OFWs in Hong Kong express support for divorce in Philippines
THE Filipino community here in Hong Kong expressed their overwhelming support to the proposed measures to allow divorce in the Philippines, the only country in the world which does not allow so.
Eight members of the House of Representatives came to Hong Kong and met with Filipinos living and working in the city for a consultation on seven pending bills that seek to amend EO No. 29 or the Family Code of the Philippines introducing measures on the dissolution of marriage and absolute divorce.
The consultation, held on Oct. 1 at the Philippine Consulate General, saw hundreds of Filipinos, majority of them women, expressing their support for divorce in the Philippines. This support was apparent from eight out of 10 resource persons and speakers who gave their view on the issue. Arguments for the measures included the prohibitive cost of seeking annulment of marriage, as well as the complex process of securing one.
Cynthia Abdon Tellez, general manager of the NGO Mission for Migrant Workers, said that out of 2,000 requests for assistance they receive from migrant workers in Hong Kong, some eight to 10 percent concerned marital or family problems.
“We have a case wherein she was able to singlehandedly send their children to school and build a house on the land of the relatives of her husband. With her responsibility done – napatapos na ang kanyang mga anak sa pag-aaral – she is now seriously considering what her future is considering that her husband is now cohabiting with another woman in their house she built with her own sweat and tears.
“She has not seen her husband for 15 years, hindi siya makauwi doon sa bahay nila mismo and she does not know what to do Should she drive out the other woman and her husband as well? Remember the house is built on the land owned by her estranged husband’s relatives. As an alternative, she is thinking of acquiring other properties for herself. But then since this would be acquired within the marriage her husband may have access to this. What is a trapped woman to do?” Abdon Tellez said.
She added that they also had cases of Filipino women being abused by their husband when they were in the Philippines, and now that they are in Hong Kong, they want to “start anew”.
“The existing mechanism for estranged married couples leaves much to be desired…This is an issue dear to women migrant as it seriously affects their ability to be productive members of society. This is an issue that will instill in women migrants that there is hope after a terrible marriage,” Abdon Tellez said.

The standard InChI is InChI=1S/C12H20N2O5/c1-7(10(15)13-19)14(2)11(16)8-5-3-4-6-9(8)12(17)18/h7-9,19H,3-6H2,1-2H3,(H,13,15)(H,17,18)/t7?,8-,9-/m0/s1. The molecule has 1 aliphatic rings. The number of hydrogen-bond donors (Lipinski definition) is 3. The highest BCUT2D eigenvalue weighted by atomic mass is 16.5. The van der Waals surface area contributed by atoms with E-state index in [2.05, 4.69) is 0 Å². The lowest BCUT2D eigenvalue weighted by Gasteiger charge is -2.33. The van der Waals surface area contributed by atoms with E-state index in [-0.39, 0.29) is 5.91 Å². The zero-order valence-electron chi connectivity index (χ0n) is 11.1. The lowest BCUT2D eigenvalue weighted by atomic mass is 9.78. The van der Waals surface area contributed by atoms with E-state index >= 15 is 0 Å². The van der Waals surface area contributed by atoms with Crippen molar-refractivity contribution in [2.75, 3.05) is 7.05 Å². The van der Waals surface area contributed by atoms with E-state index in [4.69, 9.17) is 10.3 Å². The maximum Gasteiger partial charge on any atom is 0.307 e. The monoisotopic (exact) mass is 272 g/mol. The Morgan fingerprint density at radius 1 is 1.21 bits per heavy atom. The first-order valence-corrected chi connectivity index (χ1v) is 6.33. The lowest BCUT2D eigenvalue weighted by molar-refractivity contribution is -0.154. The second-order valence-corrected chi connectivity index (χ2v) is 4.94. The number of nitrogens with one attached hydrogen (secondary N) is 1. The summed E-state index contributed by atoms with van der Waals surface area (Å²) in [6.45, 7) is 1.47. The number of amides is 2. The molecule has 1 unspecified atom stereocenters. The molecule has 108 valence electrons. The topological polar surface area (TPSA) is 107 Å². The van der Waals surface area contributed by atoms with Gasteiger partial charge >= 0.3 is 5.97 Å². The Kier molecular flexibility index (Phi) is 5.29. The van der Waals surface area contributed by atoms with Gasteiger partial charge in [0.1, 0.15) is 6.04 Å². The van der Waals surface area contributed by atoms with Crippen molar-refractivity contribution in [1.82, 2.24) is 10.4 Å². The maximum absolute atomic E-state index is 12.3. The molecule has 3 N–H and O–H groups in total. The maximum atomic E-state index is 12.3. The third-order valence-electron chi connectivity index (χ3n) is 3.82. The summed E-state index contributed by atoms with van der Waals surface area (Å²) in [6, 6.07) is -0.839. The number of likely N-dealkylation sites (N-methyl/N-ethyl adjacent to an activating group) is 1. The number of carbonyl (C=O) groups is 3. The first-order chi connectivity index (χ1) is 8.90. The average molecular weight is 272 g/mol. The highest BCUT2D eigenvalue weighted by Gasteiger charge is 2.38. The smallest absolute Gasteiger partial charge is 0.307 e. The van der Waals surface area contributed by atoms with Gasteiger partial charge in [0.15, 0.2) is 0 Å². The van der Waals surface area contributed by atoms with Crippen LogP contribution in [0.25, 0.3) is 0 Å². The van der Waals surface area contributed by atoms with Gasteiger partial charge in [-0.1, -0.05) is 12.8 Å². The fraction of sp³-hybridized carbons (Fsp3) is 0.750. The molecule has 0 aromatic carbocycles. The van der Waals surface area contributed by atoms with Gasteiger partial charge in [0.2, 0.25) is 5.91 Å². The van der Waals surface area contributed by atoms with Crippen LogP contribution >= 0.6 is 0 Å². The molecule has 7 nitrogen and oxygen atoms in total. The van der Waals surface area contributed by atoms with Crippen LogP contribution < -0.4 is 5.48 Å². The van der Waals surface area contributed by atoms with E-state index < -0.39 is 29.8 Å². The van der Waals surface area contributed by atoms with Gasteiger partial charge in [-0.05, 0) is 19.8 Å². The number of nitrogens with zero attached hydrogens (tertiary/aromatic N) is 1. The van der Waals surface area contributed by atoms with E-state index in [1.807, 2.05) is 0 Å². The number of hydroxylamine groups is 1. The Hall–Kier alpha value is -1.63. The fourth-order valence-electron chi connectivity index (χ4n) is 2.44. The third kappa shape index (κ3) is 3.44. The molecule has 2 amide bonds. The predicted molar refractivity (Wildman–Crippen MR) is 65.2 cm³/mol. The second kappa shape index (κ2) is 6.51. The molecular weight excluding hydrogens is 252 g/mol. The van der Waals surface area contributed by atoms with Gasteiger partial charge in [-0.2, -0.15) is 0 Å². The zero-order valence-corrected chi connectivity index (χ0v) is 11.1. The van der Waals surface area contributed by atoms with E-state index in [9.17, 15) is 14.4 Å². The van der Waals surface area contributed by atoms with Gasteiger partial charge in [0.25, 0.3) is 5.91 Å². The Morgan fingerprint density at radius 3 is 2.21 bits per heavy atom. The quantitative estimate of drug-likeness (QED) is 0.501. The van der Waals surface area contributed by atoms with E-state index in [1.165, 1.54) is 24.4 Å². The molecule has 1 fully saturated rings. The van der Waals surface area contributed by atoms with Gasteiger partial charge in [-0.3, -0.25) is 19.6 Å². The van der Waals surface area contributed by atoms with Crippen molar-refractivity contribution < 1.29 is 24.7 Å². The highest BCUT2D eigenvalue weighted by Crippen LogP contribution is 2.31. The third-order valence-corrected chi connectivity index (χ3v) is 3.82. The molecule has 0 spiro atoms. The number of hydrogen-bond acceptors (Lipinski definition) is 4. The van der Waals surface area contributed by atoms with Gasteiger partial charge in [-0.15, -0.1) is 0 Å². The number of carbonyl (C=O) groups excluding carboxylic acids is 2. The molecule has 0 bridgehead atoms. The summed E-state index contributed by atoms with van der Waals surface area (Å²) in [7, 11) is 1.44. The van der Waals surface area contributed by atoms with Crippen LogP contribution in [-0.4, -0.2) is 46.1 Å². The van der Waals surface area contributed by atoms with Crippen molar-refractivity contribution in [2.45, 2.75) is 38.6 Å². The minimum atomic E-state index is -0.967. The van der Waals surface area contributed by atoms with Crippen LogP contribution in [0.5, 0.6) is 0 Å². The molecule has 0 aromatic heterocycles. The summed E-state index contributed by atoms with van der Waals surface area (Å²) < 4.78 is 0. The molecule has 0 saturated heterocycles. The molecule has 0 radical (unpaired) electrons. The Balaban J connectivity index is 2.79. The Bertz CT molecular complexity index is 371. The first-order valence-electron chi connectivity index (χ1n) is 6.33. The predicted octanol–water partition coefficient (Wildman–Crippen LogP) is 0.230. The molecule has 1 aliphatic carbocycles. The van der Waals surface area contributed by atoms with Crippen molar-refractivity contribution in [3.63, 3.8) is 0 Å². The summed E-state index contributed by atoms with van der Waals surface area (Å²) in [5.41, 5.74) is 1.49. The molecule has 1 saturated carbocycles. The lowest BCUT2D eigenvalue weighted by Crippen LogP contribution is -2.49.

Meanwhile, a representative of the Chaplaincy for Filipinos in Hong Kong, said the group opposed divorce in the Philippines as marriage is “forever”.
“Marriage is a mission; it is a way to live a life of holiness and sanctity. What is the mission for the couple? To give witness of their love and the love of the couple must not be based on emotion but a commitment, a sacrificial love, a love that knows how to sacrifice for his/her beloved,” the representative said.
A Filipino lawyer, in a forum held at the PCG in 2015, said there are four ways to legally dissolve marriages in the Philippines.
One way, he said, is through a “declaration of presumptive death,” which can be used if one spouse had been “missing” for four straight years. Another way is through annulment. The lawyer said a Filipino marriage can be annulled if the spouses were 18 to 20 years old and got married without getting their parents’ consent.
Another ground for annulment is insanity or if the spouse was out of their mind when they got married. One more ground for annulment is fraud or if one of the spouses deceived the other. A marriage can also be annulled if the spouses were married through “force, intimidation, or undue influence.” The third legal way to annul a marriage in the Philippines is through a declaration of nullity. Philippine courts issue this declaration if the marriage in question was “missing an element”.
These include marriages where those who the knot “were not a man and a woman;” the spouses were not yet 18 years old when they got married; or if they did not categorically give their consent– -or did not say their “I dos”—during the wedding.
A marriage can also be nullified if there was no marriage certificate issued or if no wedding ceremony happened. Likewise, “psychological incapacity” can be used as a ground for nullification of marriage.
Manifestations of “psychological incapacity” include immaturity, irresponsibility, and homosexuality.” A marriage can also be nullified if it violates Article 51 of the Family Code, which requires widows and widowers to give their children’s inheritance before getting married again.
Marriages that are bigamous, polygamous, incestuous, or “are against public policy” could also be declared as null and void. The last legal way to dissolve a marriage in the Philippines is through “divorce by foreign spouse”.